This is the Saint Louis Science Center’s NIGHT SKY UPDATE for the week of Friday, August 14, 2020.

Information updated weekly or as needed.

Times given as local St. Louis time (CDT).  For definitions of terminology used in the night sky update, click the highlighted text.

Public Telescope Viewings

Star parties at the Saint Louis Science Center have temporarily been canceled due to recommendations from the CDC regarding COVID-19. All public telescope events are canceled until further notice. As conditions change, we will reevaluate and update this article once public observing events resume.

Observing Highlight of the Week

Moon/Venus Conjuntion Looking East Before After Sunrise August 15, 2020
Credit: Stellarium, EG

On Saturday, August 15, a 25-day old Moon and the planet Venus will reach conjunction at 8:01 a.m. Conjunctions are when two or more celestial bodies share the same right ascension. This basically means we will see the Moon and Venus appear near one another in the sky. The downside is the Sun will be up, so to see the pair at conjunction you will need to use binoculars.

The Moon and Venus will appear just under 4° apart.  The paring of the Moon and all the planets occurs frequently because they are all seen in the same path across the sky. Each month the Moon appears to pass by each planet as it completes an orbit. The path that the Sun, Moon and planets appear to follow is marked by the Zodiac constellations.

If you plan to observe this conjunction, take special care to ensure you DO NOT LOOK AT THE SUN! My recommendation to ensure you do not look near the Sun is to use a building to obscure the Sun from view. At 8:01 a.m. the Sun will only be about 20° above the eastern horizon. This should make it easy to obscure the Sun by standing to the side of a building. The Moon and Venus will be about 63° above the eastern horizon and will not yet be overhead. If you do not want to risk an accidental look at the Sun, you can see the Moon and Venus together as they rise about 3.5 hours before the Sun. The angular separation between the pair will be nearly the same as it is during this conjunction.

The Moon will exhibit a waning crescent phase with about 15% of the lunar disk illuminated. Venus is past greatest western elongation and is headed towards superior conjunction. This means Venus will exhibit a gibbous phase with about 51.4% disk illumination. To see the phases of Venus you will need to use a telescope or large binoculars.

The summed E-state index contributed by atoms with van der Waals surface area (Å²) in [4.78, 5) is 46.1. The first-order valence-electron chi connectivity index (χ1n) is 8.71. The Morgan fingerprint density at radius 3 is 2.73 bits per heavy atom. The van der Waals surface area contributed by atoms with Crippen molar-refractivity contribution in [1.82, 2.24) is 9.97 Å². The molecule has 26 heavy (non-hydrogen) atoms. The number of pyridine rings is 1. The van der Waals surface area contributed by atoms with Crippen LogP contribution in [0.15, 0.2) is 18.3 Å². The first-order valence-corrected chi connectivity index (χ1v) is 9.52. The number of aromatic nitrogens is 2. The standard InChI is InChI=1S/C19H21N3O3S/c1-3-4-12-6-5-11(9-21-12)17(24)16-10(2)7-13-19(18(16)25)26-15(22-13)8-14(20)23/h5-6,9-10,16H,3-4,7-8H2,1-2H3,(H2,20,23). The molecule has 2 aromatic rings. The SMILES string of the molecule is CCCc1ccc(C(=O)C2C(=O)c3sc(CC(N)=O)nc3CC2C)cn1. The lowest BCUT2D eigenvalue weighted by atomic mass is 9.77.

Tracking down the planets in daylight is a challenging and rewarding project. However, due to the danger of the Sun being visible, it is not recommended to those just beginning. You will need to know exactly were to look to ensure you do not accidentally look towards the Sun. For more information on this conjunction event, visit https://in-the-sky.org/news.php?id=20200815_20_100

The Sun and Moon


The Moon as seen from the International Space Station, on July 31, 2011.
Credit: NASA

Sunrise is at 6:15 a.m. on Friday, August 14 and sunset is at 7:56 p.m. providing us with under 14 hours of daylight. Even after sunset, the light from the Sun will dimly illuminate our sky for about 1 hour and 40 minutes. This period is called twilight, which ends around 9:35 p.m. this week. For those with a sundial, local noon occurs around 1:06 p.m. this week.

Solar Cycle 25

The Sun’s magnetic field exhibits a cycle that lasts about 11 years during which the Sun’s magnetic field flips polarity. This cycle is known as the Solar Cycle. Extremes of this cycle are called solar minimum and solar maximum which are related to solar activity such as sunspots, solar flares and coronal mass ejections. The occurrence of these solar events directly impacts the Earth whether their occurrences are high or low. The effects of this kind of solar activity is called space weather which is critical to study due to impacts it can have on life on Earth.

Recently the Sun started to increase sunspot development which is a sign that the new solar cycle is starting to pick up. The new cycle beginning is Solar Cycle 25. Solar cycles have been getting weaker and we are just now coming out of one of the deepest solar minimums of recent history.  For those that have telescopes equipped with safe solar filters, this will be welcome news as we can look forward to increased and observable solar activity. Observing the Sun can be very dangerous, and it should only be done if you know for sure you have proper safe solar equipment. If you are unsure or are interested in learning about safe solar observing, the Stanford Solar Center has excellent information regarding this topic.

DaySunriseSunset
2020-08-14 6:15 a.m.7:56 p.m.
2020-08-15 6:16 a.m.7:55 p.m.
2020-08-16 6:17 a.m.7:53 p.m.
2020-08-17 6:18 a.m.7:52 p.m.
2020-08-18 6:18 a.m.7:51 p.m.
2020-08-19 6:19 a.m.7:49 p.m.
2020-08-20 6:20 a.m.7:48 p.m.